Given that the vehicle's wiring is now generally CanBus protocol, with many connections now basically logic outputs in lieu of hard-wired connections, it may be more complicated than "if=>then" on the vehicle side. However, it does seem to me that if the brake controller were to actuate the trailer's brake lights, it would need to depend on a more sophisticated logic within the vehicle in order to do so.

At least I think so...

PS: I did confirm that the Audi's cruise control operated the brake lights when it applied the brakes. It's all within the realm of possibility here. I think it's just a question whether the vehicle manufacturer were to incorporate the capability. I don't think the current four-wire connection scheme on the brake controller could do it without some assist from the vehicle side.
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Old 12-04-2017, 10:59 PM   #24
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I hope my statement is not the equivalent of kicking the hornets nest, but I say the guy rested the tanks on the tongue, did not torque the hold down properly or not at all, and put the cover on. I would hope that the accident investigator would look at that possibility, but we shall never know. The human capacity to screw up should never be underestimated.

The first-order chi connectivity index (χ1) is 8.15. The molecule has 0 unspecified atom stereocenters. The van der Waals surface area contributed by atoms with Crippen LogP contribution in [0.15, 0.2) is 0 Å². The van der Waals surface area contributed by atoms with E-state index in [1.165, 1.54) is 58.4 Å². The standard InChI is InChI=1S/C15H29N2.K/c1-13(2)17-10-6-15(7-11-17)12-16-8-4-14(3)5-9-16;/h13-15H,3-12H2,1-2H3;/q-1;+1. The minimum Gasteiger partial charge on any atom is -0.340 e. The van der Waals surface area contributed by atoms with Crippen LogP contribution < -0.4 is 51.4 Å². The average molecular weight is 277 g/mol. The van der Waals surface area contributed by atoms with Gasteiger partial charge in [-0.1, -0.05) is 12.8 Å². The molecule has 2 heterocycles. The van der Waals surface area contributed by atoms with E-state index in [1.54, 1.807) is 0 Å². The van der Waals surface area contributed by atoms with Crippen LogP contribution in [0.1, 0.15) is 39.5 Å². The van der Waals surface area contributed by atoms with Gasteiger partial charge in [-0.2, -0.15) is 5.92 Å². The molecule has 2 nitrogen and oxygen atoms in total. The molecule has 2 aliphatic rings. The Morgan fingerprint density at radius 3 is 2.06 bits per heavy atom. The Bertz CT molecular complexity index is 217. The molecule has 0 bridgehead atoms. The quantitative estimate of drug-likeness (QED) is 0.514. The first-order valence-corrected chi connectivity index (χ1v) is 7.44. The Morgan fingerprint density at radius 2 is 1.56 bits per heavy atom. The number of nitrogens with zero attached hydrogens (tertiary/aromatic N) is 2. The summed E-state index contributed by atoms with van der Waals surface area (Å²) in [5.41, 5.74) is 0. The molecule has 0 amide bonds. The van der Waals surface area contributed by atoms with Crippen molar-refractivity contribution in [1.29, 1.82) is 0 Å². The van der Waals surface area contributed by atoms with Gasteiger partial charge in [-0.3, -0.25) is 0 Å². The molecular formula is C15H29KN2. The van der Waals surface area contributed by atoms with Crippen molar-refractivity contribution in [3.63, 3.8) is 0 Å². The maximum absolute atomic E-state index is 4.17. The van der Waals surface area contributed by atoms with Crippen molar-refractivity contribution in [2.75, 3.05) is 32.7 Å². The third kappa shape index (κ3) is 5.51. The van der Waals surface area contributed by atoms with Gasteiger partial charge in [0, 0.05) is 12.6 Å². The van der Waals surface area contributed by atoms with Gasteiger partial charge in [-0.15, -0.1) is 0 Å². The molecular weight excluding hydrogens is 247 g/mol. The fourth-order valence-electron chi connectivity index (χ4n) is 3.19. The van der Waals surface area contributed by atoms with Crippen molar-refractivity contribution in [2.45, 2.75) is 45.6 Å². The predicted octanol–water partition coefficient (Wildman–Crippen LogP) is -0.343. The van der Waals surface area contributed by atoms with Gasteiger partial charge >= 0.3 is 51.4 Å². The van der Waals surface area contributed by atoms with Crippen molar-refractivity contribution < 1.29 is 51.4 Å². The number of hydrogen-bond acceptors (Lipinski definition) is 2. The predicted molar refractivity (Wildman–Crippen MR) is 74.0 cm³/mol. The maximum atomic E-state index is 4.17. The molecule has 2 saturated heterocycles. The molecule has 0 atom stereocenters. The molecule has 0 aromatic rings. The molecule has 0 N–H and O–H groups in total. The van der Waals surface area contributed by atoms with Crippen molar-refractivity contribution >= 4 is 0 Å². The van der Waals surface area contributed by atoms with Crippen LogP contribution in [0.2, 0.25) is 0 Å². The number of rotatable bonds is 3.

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Old 12-05-2017, 12:30 AM   #25
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Quote:
Originally Posted by Paul O. View Post
I hope my statement is not the equivalent of kicking the hornets nest, but I say the guy rested the tanks on the tongue, did not torque the hold down properly or not at all, and put the cover on. I would hope that the accident investigator would look at that possibility, but we shall never know. The human capacity to screw up should never be underestimated.
Don't see any nests kicked Paul . I do think the comment made of the tongues A frame twisting probably was the cause of the tanks coming off, torqued or not. A cable through the tanks handles and around the frame, as someone suggested, would have kept them from flying around at the end of the hoses. Hard to say though as every accident has different forces at work.
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Old 12-05-2017, 12:56 AM   #26
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I'd say the only thing that kept the trailer connected was the use of chains the A frame right at the end can be seen pulled far away from the tug the coupler would not be able to cope with that much stress but the chains would wrap around and hold it.

My Bigfoot uses steel rods to hold the propane tanks to the frame, if nothing else the clip shows why one should always make sure the tanks are not left open traveling.
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Old 12-05-2017, 01:58 AM   #27
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I think the clip shows, if nothing else, why one shouldn't stand next to a highway, or drive in an adjacent lane.
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Old 12-05-2017, 10:27 AM   #28
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Lee asks: